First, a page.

MM014 – Snowflake vs Star Schema: And the winner is…
When we talk about BI “Business Intelligence”, we refer to a set of processes and objects (e.g. tables) for collecting and analyzing information, with the goal to support business decisions. Thanks to the ETL (“Extraction, Transformation & Loading) layer, we can provide a complete data integration between multiple external sources (ERPs, files, web, etc.). They gather in a DWH “Data Warehouse”, a consolidated and stable storage system.
Then, to reflect and support at best different analysis requests by different business teams into the company, data are logically or physically organized in the so-called “Data Marts”.
The front-end side of a DWH is based on the concept of multidimensional model or DFM (Dimensional Fact Model), a conceptual model to represent data within a Hypercube, where each edge represent a “Dimension” of analysis. The hypercube will be subsequently divided into many “cubes”, each one of them identified by a triple of coordinates: The values assumed by the measures for that data triad is commonly referred to as “Fact”.
So, in general, a multidimensional model is mainly based on four key concepts:
- Fact: Table that typically models a specific business area (Sales, Orders, Production, etc.) and is characterized by a lot of useful measure for the firm management. It represents the occurrence of an event concerning the specific business domain;
- Measurement: It is the quantitative aspect of the fact and it is of high importance for the analysis. From this measures are extracted the KPIs “Key Performance Indicator” that will guide enterprises in their business strategies. Some examples can be the quantity produced, the profit, and price;
- Dimension: It represents the coordinates of the analysis, e.g. Date, Product, Shop;
- Dimensional Attribute: It is a logical grouping of some elements of a same size. They are classes of elements that allow the user to select the data based on specific characteristics.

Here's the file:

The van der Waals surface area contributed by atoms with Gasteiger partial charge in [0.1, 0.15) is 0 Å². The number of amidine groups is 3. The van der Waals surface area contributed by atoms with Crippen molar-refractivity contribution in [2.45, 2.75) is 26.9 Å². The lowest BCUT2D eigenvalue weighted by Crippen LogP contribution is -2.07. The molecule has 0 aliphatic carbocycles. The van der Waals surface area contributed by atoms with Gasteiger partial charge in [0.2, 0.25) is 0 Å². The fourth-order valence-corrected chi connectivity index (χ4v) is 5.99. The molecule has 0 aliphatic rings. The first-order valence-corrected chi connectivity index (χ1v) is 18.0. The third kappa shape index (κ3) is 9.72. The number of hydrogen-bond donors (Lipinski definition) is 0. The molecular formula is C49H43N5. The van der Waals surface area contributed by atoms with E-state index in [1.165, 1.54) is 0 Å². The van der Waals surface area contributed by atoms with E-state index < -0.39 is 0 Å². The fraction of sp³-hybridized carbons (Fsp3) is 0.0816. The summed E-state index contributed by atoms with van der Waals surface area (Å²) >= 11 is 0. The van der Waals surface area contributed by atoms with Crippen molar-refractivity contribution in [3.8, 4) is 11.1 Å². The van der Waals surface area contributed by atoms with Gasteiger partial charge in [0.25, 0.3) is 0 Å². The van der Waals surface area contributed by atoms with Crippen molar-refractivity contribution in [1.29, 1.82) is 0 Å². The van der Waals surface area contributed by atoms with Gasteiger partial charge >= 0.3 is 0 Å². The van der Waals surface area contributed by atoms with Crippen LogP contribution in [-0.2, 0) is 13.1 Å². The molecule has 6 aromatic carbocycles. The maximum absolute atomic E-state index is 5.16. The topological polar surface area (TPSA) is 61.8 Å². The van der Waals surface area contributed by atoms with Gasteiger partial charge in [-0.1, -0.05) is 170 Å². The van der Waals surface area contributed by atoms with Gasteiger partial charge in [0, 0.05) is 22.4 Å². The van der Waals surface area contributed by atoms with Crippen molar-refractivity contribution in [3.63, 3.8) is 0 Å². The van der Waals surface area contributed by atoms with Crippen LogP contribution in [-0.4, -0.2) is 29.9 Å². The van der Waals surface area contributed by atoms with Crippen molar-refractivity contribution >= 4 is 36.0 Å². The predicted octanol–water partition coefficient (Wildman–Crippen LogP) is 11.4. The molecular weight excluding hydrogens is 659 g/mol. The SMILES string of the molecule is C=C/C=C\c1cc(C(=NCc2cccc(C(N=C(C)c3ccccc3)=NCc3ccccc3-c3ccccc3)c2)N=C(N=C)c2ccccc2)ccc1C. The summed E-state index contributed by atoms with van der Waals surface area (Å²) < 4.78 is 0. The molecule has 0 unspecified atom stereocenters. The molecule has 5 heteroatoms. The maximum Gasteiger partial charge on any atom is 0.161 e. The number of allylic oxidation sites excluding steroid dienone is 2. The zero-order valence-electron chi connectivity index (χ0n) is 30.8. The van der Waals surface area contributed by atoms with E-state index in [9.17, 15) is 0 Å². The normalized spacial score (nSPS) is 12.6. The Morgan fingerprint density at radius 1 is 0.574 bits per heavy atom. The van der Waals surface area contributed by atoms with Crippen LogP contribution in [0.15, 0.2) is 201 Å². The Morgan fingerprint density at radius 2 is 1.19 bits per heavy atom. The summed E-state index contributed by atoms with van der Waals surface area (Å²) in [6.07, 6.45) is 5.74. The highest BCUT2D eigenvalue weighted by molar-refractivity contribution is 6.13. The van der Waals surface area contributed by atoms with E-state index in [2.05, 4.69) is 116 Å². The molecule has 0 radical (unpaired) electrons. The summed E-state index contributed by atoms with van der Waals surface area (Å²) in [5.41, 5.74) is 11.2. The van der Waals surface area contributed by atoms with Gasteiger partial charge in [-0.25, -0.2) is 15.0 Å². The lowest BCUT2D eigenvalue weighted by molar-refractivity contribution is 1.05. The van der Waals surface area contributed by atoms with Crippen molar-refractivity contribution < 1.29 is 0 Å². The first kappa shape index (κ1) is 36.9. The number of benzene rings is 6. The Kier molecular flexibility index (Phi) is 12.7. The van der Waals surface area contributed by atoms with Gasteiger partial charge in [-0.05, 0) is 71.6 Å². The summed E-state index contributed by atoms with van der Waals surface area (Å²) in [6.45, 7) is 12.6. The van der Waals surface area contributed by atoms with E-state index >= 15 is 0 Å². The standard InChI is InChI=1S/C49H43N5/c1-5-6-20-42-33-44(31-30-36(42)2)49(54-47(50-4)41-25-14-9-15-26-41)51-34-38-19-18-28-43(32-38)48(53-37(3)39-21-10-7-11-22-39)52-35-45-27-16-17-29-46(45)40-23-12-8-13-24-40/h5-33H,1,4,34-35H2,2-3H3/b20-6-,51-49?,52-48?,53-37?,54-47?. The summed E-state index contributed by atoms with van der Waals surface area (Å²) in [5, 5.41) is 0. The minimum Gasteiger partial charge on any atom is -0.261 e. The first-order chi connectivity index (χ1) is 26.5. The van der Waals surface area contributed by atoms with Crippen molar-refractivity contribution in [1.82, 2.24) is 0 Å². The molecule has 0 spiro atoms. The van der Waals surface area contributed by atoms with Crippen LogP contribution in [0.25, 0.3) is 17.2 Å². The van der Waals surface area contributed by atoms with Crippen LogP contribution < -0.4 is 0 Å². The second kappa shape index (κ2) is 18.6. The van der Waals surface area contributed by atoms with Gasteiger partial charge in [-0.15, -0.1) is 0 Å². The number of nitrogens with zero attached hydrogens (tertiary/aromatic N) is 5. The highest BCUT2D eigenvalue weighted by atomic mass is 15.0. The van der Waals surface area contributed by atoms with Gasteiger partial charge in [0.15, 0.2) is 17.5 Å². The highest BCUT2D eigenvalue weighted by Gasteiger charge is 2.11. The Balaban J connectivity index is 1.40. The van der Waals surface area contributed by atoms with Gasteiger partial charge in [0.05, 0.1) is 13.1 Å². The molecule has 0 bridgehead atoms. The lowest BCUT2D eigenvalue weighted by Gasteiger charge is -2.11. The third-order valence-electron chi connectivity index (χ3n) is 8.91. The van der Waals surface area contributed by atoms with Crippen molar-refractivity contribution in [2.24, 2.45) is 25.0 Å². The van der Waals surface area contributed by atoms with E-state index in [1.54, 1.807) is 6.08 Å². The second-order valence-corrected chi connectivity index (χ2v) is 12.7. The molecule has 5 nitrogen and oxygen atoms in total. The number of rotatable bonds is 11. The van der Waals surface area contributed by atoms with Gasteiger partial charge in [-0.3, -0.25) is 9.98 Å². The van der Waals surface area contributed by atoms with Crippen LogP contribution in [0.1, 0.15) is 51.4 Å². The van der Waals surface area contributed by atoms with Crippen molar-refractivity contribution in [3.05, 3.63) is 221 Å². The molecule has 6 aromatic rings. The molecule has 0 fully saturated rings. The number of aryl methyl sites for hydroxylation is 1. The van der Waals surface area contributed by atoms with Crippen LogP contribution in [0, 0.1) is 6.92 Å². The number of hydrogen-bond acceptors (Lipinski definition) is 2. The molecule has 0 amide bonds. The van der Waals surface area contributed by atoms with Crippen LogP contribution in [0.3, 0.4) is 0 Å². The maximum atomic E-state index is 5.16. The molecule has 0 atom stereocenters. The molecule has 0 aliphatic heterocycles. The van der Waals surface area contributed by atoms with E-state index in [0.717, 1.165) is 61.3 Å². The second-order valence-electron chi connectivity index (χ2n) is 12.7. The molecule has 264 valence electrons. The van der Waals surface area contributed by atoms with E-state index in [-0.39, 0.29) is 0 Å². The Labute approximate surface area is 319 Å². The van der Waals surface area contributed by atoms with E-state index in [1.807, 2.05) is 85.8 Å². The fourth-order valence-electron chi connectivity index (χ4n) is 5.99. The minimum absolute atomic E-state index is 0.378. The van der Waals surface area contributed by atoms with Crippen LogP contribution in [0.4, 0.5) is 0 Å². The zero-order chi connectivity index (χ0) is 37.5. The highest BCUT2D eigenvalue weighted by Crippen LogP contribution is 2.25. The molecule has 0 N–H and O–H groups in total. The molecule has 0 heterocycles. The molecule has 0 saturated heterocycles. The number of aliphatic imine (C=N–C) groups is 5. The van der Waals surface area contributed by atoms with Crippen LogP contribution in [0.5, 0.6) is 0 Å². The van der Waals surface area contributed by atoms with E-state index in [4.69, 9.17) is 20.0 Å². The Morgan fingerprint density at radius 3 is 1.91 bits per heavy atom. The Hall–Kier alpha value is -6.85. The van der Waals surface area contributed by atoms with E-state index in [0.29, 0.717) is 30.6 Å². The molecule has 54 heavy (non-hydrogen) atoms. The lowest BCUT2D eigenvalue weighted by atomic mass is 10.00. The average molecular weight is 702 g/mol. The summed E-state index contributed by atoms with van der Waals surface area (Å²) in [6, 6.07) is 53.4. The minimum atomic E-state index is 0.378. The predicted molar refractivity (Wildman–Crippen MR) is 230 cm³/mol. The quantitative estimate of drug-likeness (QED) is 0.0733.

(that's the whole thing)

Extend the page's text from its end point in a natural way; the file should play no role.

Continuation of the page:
DB Performance or DB Management?
Now that we have set the schemas in a visual context, we are ready to see how a single fact table is linked to several dimension. The two main types of presentation area are the so-called “Snowflake” and “Star” schemas.
In this picture, on the left, we can see the Star Schema, composed by few tables but full-bodied. The structure is very simple and easy to understand because is implemented to get the support decision strategies for managers easy. Another important feature of the model are the high performing queries, because if several attributes are merged in one table, there is an incredible reduction of joins needed. Otherwise, the loading time of the data is a little bit long, because the data redundancy due to the de-normalization causes an increase in size of the table, but in this way is able to be widely supported by a large number of business intelligence tools.
On the right, we have the Snowflake Schema. This type of model is implemented with the goal to have a DWH with the best performance as possible. Of course, it is characterized by a complex architecture with several thin but specialized tables to avoid large code changes and eliminate the redundancy. It is also important the use of surrogate keys (which often are integer type, to speed up the process if compared to the correlation time e.g. of char datatype). They improve efficiency in data loading time but, on the other side, reduce queries performance due to the need of several joins from the tables.
And the winner is…
We can sum up that the Star schema has better performances if a client needs a data warehouse with high query performance, tools compatibility and an easy architecture of the schema, while Snowflake is the best type of implementation if we need a minimum data loading time, and a high DB management with minimum code changes.